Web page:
3. Temptation of the Soul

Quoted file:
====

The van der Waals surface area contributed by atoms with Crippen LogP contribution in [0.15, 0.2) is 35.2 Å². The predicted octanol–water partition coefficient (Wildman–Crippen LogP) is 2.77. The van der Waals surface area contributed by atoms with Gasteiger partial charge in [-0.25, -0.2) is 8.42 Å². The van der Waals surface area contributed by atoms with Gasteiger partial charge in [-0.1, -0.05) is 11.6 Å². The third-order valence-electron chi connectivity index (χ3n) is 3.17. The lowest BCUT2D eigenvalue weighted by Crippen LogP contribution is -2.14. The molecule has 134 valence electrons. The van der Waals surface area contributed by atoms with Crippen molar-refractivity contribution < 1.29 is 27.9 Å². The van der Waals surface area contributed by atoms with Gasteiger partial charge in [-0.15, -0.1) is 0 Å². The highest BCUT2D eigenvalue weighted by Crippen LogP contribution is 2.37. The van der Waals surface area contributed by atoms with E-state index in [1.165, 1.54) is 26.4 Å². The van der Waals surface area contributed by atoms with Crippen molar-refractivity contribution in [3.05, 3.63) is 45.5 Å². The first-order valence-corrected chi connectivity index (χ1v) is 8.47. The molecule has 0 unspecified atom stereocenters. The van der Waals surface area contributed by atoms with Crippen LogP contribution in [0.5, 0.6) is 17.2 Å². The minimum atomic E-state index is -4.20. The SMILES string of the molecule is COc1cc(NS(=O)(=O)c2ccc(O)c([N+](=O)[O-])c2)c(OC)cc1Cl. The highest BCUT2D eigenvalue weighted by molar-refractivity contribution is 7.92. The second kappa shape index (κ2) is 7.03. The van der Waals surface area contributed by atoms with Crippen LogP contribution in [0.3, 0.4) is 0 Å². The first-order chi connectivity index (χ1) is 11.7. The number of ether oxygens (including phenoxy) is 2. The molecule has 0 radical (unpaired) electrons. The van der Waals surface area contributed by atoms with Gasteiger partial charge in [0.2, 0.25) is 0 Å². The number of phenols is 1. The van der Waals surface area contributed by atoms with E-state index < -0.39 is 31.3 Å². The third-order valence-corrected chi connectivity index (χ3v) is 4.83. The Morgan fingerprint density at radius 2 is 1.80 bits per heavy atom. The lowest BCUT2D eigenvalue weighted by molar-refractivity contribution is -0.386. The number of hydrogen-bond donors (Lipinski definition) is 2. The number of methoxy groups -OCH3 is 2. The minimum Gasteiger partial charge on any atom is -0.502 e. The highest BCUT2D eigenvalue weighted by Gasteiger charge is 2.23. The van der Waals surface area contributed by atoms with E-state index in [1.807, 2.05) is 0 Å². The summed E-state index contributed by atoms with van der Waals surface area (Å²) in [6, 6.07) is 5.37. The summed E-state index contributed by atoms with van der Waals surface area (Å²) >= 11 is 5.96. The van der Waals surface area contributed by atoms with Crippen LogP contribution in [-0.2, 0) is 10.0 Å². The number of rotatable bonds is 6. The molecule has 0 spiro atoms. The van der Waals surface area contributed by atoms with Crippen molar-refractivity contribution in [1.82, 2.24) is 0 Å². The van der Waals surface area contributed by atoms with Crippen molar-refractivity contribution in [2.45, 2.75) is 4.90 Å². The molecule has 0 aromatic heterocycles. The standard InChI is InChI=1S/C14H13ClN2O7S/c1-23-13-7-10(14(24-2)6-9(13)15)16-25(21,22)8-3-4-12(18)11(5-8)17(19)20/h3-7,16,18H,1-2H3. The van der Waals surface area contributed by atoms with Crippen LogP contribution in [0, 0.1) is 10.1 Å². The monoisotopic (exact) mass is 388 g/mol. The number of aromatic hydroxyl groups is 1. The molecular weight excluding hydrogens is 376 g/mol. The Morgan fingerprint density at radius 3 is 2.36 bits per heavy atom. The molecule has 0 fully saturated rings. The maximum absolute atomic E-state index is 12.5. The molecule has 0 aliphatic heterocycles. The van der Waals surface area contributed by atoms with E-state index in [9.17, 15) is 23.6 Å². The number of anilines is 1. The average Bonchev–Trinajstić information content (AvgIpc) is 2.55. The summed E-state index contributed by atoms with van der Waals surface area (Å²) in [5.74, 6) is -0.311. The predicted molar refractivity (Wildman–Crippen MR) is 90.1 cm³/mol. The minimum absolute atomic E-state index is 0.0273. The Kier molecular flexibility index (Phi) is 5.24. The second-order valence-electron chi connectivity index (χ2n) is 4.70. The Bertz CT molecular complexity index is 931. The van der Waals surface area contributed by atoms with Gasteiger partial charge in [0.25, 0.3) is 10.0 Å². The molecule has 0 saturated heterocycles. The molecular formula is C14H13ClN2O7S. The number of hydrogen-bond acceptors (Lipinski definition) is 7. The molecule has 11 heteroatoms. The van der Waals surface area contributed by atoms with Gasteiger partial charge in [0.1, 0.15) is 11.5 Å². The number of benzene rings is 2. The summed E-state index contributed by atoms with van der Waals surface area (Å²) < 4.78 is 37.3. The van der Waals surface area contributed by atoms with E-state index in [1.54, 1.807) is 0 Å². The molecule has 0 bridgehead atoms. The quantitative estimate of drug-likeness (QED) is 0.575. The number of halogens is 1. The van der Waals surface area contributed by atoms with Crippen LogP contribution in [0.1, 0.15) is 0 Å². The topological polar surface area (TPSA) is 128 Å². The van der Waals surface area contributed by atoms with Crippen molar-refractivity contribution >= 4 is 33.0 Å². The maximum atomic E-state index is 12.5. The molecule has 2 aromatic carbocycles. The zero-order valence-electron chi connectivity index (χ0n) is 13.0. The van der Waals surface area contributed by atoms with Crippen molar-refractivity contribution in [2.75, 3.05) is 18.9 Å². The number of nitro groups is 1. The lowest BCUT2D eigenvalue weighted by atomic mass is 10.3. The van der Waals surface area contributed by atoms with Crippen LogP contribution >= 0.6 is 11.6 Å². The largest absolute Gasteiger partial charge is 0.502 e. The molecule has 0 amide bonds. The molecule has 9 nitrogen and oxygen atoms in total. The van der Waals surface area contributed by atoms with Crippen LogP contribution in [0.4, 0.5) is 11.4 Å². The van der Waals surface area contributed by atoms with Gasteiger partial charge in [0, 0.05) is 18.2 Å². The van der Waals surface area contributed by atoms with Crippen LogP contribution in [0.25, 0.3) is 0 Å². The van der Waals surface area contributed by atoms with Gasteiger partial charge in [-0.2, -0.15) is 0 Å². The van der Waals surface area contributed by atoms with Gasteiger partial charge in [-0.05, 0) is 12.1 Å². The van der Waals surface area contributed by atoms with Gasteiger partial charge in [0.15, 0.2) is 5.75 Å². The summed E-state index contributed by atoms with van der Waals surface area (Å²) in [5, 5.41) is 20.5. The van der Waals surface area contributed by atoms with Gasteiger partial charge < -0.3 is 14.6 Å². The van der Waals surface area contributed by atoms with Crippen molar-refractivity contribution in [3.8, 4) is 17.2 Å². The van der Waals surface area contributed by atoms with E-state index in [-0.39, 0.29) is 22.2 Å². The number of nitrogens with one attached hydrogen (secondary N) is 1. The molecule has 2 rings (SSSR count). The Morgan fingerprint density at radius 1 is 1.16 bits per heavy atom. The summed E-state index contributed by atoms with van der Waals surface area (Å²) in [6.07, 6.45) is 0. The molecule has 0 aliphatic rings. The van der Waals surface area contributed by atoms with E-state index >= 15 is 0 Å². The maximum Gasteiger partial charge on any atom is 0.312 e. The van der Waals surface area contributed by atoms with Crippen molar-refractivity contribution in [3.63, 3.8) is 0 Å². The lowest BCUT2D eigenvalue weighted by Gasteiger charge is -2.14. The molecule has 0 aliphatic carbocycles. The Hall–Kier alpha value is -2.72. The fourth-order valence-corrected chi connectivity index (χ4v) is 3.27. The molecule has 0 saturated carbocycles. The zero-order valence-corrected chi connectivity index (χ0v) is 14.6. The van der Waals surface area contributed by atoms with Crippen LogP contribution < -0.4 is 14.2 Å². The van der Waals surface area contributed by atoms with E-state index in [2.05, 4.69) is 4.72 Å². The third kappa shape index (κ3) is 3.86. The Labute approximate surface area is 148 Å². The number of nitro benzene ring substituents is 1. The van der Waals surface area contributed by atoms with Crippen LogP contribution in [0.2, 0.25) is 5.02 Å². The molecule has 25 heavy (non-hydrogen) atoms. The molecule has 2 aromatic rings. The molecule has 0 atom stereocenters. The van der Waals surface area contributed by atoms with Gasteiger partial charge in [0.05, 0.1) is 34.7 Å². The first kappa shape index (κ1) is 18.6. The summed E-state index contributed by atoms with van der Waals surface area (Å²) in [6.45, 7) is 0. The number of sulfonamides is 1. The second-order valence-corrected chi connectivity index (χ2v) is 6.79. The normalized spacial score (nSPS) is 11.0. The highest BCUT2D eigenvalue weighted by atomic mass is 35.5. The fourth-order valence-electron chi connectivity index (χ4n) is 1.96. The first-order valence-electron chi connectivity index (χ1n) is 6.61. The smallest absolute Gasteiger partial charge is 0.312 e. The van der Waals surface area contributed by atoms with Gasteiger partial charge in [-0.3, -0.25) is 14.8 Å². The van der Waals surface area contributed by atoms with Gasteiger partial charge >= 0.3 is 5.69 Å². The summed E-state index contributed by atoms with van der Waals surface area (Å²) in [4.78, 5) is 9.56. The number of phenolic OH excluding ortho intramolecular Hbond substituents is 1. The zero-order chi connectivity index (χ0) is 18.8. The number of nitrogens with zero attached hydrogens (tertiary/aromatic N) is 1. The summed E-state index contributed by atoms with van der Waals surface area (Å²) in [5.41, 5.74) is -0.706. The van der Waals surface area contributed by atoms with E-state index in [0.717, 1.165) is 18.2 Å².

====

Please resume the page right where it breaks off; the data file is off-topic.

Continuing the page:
The "exceeding high mountain" to which He was taken is to be understood as referring to a still higher spiritual realm than that in which the previous temptation occurred, namely, the Second Heaven, or the Mental World. Here He looked upon all the kingdoms of the earth and the glory of them. He perceived the heavenly archetypes of all things manifest in heaven and on earth and saw how the forces on the life side externalized themselves in forms; He read in the Memory of Nature the records of the past, present, and future. The devil said, "All these things will I give thee if thou wilt fall down and worship me." Christ Jesus beheld on the one hand the position of supremacy that was within His reach, did He but choose to accept it; and on the other hand he viewed the path of sorrow, ignominy, and final death upon the Cross if he continued on His previously appointed way. As He looked, even His great heart quailed before the awfulness of the picture; but at the same time there came to Him the vision of sorrowing and suffering humanity which, apart from His intercession, was without the aid necessary for its redemption from sin and death. Then it was that the Compassionate One, stretching out His arms, a halo of glory encircling Him, became for all time a "Man of Sorrows" and acquainted with grief, to the end that the world might find the Way of Peace that passeth all understanding. In triumphant tones he commanded: "Get thee hence, Satan, for it is written, 'Thou shalt worship the Lord thy God, and Him only shalt thou serve.'" Then the devil left Him and Angels came and ministered unto Him. Even so do they come to bless and to strengthen each and every one whenever the higher nature is victorious over the lower self.